Chickening Out

Some of the condemned.

Some of the condemned.

So, one of my bright ideas for financing my chicken hobby was to buy a big box of chicks, raise them to larger sizes, and then sell them for a slightly higher price than I paid for them. This is what a lot of chicken hobbyists do, simply because we’re addicted to peeping baby chicks and we CAN’T STOP.

Ahem.

Anyway, it’s worked out okay so far, except that suddenly the chicks that I haven’t yet sold are practically the size of full-grown hens and my coop/portable run is made to house about a dozen hens comfortably. But right now I have 20 chickens. You can see the difficulty. We move the “tractor,” as the portable coops are known, and after two days they’ve already eaten the grass down to the dirt. It’s not supposed to work that way. It’s supposed to be “move the tractor every three days, in a pattern that maximizes health of chickens AND grass.” It ain’t workin’ like that.

So I need to sell some chickens. Right now, I have five of them on Craigslist. Since we’re dealing with chickens, I probably don’t have to worry that someone will try to rob me or kill me for the merchandise, as seems to be a horrible trend in the Craigslist used-car market. But, still, it’s a sort of difficult business transaction. People want to come and inspect the chickens first. Well, as you guys know, my house is already like Fort Knox. The idea of opening the locks and letting strangers just wander through is not an appealing one– Miss Autism doesn’t like visitors and she may just decide to trot off and disappear if we leave anything unlocked. So, no, that’s not going to happen.

I think people suspect me of shady chicken dealing, since I don’t let them come visit the coop. I try to be above-board and tell them anything they want to know about the chickens. I just don’t want to have to invite folks in. The chickens are perfectly healthy and fine, if a little overcrowded. The two older hens boss the younger ones around, but they learned fast to get the heck out of the way of those old biddies. Everything will work just like I planned . . . once I sell those extra 8 chickens.

So I have to do the back-and-forth emails and phone calls and arrange transport and do all those kinds of things that are difficult to do when wrangling 6 kids as well as 20 chickens. I haven’t been having good luck on the phone lately anyway– my cell phone service is spotty at best. Literally “at best.” Ordinarily, I have to have absolute quiet to hear anything on the other end of the line, and my signal tends to drop off unexpectedly. We’re having a land line re-installed, but it didn’t come in time to save me from the absolutely terrible reception I’ve had all week and the miserable time I’ve had trying to make calls.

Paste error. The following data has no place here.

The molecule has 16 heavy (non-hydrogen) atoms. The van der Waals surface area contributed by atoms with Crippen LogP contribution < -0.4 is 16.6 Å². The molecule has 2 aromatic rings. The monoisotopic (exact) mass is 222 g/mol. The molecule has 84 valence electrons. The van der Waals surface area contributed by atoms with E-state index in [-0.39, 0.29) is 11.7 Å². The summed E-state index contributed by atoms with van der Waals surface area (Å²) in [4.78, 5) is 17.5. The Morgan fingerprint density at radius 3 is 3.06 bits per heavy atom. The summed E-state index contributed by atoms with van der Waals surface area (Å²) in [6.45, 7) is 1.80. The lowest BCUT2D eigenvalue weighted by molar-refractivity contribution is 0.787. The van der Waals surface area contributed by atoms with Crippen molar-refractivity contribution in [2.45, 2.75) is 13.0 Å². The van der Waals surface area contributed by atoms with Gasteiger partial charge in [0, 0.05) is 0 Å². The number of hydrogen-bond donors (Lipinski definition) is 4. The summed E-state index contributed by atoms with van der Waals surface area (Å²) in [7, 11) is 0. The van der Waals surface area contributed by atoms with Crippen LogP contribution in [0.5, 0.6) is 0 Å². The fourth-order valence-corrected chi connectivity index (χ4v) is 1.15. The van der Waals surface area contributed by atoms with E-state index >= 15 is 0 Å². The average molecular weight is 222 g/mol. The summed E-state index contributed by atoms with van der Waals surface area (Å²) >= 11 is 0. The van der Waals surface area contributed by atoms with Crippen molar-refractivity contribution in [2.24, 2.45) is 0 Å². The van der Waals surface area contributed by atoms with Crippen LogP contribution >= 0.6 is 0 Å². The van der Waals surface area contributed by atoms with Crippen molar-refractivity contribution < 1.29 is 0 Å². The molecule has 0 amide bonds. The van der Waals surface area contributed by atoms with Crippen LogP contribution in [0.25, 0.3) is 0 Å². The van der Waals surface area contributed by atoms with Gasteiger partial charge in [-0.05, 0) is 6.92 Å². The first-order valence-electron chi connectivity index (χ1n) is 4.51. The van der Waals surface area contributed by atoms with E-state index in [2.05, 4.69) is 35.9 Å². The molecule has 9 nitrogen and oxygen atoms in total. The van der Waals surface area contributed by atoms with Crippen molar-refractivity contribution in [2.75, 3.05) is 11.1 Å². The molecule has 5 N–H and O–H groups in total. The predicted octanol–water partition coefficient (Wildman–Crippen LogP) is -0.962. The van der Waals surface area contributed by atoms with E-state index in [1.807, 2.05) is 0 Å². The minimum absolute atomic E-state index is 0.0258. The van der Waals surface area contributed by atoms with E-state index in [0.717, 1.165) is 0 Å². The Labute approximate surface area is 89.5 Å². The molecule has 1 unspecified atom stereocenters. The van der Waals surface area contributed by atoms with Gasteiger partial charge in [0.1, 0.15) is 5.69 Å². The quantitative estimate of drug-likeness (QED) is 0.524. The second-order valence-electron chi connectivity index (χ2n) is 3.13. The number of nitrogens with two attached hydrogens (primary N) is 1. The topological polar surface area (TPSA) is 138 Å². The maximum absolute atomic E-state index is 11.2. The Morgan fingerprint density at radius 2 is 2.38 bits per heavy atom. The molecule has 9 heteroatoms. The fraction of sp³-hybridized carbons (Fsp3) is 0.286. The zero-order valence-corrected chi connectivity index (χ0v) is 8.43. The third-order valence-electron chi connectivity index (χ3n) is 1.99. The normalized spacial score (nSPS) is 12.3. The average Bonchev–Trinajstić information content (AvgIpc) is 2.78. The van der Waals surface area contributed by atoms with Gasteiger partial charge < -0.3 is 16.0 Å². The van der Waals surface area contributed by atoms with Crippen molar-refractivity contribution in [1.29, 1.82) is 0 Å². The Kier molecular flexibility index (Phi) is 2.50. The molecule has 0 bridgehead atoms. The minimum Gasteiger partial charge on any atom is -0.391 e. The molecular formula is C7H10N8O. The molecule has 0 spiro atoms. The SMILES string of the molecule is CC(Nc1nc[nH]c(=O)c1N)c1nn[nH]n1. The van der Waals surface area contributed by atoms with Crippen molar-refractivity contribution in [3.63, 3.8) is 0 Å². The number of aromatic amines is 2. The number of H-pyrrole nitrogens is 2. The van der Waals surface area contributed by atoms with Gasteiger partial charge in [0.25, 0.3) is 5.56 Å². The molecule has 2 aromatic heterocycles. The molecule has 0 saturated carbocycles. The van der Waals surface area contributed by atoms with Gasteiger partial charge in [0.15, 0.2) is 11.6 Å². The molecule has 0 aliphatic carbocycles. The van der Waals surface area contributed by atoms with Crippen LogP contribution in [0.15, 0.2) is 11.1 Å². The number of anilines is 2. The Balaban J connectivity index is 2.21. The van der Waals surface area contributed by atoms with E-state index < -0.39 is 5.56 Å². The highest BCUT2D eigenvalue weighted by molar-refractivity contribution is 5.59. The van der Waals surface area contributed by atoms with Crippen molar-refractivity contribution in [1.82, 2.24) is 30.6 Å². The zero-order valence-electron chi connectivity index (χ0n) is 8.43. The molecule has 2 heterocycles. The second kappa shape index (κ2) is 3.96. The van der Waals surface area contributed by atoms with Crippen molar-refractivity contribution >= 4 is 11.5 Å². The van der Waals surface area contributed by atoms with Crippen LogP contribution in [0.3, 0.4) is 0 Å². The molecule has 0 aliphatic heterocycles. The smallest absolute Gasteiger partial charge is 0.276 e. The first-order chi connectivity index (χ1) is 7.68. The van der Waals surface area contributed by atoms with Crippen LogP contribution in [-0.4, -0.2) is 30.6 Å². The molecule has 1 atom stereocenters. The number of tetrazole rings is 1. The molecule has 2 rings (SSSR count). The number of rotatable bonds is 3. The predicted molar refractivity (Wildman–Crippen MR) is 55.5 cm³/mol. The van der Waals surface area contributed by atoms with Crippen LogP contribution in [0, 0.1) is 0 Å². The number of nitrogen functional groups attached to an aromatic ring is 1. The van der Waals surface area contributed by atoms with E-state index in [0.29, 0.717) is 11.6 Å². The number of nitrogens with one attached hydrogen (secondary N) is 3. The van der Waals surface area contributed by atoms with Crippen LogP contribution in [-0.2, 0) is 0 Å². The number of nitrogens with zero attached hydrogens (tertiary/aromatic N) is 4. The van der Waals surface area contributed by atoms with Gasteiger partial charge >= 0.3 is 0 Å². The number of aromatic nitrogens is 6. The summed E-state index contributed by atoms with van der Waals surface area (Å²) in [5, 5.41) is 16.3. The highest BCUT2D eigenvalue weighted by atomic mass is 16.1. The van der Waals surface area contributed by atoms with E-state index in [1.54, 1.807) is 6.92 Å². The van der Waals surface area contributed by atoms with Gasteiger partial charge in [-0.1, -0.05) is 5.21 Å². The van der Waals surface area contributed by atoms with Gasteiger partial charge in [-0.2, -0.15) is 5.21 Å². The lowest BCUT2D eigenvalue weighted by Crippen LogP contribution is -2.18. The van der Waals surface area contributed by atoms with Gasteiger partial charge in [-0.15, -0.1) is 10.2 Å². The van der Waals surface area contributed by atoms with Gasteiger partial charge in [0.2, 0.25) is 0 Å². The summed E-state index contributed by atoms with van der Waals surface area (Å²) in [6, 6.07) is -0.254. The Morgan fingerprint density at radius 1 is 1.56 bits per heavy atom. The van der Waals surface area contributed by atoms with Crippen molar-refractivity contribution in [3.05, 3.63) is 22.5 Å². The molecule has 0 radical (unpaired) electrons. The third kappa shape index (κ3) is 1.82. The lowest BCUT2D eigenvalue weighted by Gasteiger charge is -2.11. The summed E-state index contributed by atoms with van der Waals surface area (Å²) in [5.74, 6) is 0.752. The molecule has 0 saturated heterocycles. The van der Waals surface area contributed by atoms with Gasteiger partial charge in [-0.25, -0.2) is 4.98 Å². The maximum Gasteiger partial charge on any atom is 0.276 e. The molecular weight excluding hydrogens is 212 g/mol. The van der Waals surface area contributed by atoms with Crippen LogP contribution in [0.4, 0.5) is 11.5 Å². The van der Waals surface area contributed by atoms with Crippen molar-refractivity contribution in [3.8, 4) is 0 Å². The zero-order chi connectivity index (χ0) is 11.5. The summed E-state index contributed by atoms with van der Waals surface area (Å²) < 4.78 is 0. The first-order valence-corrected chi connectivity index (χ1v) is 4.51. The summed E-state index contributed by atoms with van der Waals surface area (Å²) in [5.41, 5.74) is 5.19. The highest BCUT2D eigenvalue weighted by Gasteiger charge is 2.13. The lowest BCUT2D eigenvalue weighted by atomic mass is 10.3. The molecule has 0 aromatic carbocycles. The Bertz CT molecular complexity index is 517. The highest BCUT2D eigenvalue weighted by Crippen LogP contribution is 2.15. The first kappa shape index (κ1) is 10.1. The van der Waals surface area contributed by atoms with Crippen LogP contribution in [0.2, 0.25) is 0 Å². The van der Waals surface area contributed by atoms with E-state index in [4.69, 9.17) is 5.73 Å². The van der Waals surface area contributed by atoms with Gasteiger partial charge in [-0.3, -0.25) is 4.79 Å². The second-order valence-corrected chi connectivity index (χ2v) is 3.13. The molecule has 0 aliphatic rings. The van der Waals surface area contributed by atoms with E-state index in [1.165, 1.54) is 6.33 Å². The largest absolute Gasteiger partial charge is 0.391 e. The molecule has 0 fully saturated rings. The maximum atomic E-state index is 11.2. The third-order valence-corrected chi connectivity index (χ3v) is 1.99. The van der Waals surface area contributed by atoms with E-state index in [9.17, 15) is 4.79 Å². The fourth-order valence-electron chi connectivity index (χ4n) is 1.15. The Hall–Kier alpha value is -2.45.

But anyway, the chicken business is like any business– filled with its own hassles and demands and risks and terrors. Trying to make a few dollars selling hens has made me think again about that novel I have shoved in the closet. I chickened out when I wrote it and falsified the setting. It was supposed to be an alternate history, but I decided that it wouldn’t sell and made it a fantastical setting.

That, my friends, was a mistake. It’s nagging at me, the inconsistencies and problems. Yes, a fantasy alternate history is weird but there have been some that DO sell. Mine may not, but that’s not the worry. I just want it to be *right* . . . I want the setting to be realistic, not some fantasy knockoff. The writing business is worse than the chicken business in that, in chickens, you’re dealing with a separate creature. They may be good chickens or bad chickens, healthy or wormy, well-bred or mutts, but they’re just chickens. With books, you’re presenting something that, to nearly everyone, will represent YOU. Your mind, your heart, your morals, and your sensibilities.

So sometimes you chicken out and make the wrong choice. You don’t want people to think badly of you, whether it’s as a writer or a chicken dealer.

But I’m tired of taking the chicken-out option when it comes to that novel. Maybe not today, but soon, I’m going to go back and fix all those problems. Maybe it will sell, maybe it won’t, but it will be MY vision, not a half-hearted compromise.

Better fix that phone in case an editor calls, eh? 😉

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